The Bible is difficult to understand in places. Those who are ignorant of the Scriptures can take text out of context to create a pretext and a false one at that. One way to avoid this is to “grow in the grace and knowledge of our Lord” which means to know Christ more clearly, and more fully; to know him so as to be more like him, and to love him better. Since Jesus is the Word (John 1), we need to be in the Word. If we are in the Bible, the Bible gets into us and then we can rightly divide and discern what the context means when reading difficult verses.

“Yet among the mature we do impart wisdom, although it is not a wisdom of this age or of the rulers of this age, who are doomed to pass away.” (1 Corinthians 2:6)

Wisdom comes from other, more mature teachers and that is why every Timothy needs a Paul but this is not a worldly “wisdom of this age of the rulers” because they “are doomed to pass away.” This wisdom comes from the Holy Spirit, from the Word of God and from teachers who diligently study the Word on a regular basis. Maturity does not happen automatically. It is hard work but we can also ask God for wisdom and there is no reason that He won’t grant it to us (James 1:5).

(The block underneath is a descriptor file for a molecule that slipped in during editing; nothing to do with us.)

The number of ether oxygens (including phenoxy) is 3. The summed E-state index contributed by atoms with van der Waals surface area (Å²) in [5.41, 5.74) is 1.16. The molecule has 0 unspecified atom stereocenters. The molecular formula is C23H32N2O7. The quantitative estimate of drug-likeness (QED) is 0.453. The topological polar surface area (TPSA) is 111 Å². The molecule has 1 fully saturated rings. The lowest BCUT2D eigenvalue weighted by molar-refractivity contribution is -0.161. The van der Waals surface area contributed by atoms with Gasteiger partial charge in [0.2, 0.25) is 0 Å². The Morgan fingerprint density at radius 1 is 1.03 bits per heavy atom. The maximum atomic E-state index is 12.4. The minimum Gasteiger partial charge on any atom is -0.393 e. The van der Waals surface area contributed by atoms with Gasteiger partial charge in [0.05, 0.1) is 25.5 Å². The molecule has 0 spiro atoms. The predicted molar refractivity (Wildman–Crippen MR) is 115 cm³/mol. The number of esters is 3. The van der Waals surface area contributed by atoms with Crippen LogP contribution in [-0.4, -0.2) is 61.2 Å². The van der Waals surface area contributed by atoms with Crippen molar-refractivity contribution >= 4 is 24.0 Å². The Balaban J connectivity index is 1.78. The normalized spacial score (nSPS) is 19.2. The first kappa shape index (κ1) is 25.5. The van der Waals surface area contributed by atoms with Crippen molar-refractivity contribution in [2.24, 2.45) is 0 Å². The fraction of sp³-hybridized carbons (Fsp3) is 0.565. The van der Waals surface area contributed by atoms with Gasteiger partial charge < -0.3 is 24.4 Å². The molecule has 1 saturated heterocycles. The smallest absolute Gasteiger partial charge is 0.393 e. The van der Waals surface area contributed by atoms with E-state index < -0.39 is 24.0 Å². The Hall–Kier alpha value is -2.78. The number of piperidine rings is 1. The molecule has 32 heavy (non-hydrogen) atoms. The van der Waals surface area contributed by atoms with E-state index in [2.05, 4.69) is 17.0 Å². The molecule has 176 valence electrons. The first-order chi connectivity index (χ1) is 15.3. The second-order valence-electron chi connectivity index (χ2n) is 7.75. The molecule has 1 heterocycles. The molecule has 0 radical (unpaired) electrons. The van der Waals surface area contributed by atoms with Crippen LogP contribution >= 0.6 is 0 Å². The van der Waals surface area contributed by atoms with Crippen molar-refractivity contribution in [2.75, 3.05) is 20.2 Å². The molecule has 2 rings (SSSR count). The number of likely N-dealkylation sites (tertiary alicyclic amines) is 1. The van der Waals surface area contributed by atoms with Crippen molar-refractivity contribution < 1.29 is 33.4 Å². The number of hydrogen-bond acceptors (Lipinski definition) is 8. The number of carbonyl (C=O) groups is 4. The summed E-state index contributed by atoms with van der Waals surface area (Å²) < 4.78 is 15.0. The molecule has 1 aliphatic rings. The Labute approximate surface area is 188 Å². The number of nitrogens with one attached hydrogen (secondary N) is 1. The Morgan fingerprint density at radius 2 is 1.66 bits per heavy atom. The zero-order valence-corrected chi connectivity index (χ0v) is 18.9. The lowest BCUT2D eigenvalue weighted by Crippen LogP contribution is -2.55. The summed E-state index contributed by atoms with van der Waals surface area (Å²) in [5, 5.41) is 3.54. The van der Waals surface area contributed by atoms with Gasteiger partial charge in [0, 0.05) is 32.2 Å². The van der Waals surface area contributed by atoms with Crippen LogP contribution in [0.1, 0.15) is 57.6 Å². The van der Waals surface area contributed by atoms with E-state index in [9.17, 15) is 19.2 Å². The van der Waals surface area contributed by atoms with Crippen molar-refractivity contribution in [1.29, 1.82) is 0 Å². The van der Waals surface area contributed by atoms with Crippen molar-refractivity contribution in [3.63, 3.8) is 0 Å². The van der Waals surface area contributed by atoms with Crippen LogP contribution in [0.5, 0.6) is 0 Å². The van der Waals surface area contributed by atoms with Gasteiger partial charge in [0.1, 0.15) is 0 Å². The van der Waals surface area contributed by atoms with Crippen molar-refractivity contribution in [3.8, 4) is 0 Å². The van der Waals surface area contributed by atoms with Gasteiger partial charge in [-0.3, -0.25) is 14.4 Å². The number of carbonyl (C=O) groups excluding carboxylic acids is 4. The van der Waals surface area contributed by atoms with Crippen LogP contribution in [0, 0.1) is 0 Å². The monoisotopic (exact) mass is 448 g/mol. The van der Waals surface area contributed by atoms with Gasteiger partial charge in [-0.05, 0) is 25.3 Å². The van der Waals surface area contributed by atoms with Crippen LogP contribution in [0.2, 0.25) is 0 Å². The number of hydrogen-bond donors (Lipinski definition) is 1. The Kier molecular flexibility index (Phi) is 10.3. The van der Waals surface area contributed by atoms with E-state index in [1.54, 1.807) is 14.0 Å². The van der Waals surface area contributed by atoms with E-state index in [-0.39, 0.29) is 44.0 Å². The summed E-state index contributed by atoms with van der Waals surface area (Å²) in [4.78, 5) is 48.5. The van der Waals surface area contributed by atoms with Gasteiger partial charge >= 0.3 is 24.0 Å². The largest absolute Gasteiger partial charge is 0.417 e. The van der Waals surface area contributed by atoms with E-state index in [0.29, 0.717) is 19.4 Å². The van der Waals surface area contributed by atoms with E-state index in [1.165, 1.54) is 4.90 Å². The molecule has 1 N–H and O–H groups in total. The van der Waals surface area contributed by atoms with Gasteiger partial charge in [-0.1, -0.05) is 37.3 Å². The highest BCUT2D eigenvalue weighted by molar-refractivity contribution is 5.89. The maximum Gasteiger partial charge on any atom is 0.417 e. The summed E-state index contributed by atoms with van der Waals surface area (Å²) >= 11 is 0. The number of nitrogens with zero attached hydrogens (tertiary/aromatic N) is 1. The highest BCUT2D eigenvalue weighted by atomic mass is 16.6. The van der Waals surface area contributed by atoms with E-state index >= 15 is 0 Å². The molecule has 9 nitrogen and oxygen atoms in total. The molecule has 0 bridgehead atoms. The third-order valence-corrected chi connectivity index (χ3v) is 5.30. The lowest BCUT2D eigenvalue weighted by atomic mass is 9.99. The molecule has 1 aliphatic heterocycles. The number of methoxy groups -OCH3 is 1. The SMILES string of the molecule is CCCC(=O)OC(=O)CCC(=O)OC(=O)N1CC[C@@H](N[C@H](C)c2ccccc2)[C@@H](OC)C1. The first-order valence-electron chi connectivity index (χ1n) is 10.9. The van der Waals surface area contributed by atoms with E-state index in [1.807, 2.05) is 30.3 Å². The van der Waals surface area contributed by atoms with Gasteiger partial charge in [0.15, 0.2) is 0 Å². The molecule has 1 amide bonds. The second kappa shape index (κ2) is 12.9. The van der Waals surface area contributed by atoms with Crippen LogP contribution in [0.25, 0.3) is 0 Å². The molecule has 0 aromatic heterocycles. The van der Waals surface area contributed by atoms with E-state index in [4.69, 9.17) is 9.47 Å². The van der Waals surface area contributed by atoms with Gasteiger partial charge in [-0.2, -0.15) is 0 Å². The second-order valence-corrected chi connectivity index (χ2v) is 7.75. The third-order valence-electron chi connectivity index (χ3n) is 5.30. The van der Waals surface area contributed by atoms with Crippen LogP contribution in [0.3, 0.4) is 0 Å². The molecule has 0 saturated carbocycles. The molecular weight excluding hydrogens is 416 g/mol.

“And so, from the day we heard, we have not ceased to pray for you, asking that you may be filled with the knowledge of his will in all spiritual wisdom and understanding, so as to walk in a manner worthy of the Lord, fully pleasing to him, bearing fruit in every good work and increasing in the knowledge of God.” (Colossians 1:9-10)

What I love about Paul’s passion is that he was a praying man and for the Colossians, he didn’t stop praying for the church and what did he ask for? He prayed for them to be “filled with the knowledge of his (God’s) will in all spiritual wisdom and understanding, so as (or in order to) walk in a manner worthy of the Lord, fully pleasing to him, bearing fruit in every good work and increasing in the knowledge of God.” That is an awesome thing to pray for when we pray for others and for those who are our teachers, pastors, elders, and deacons.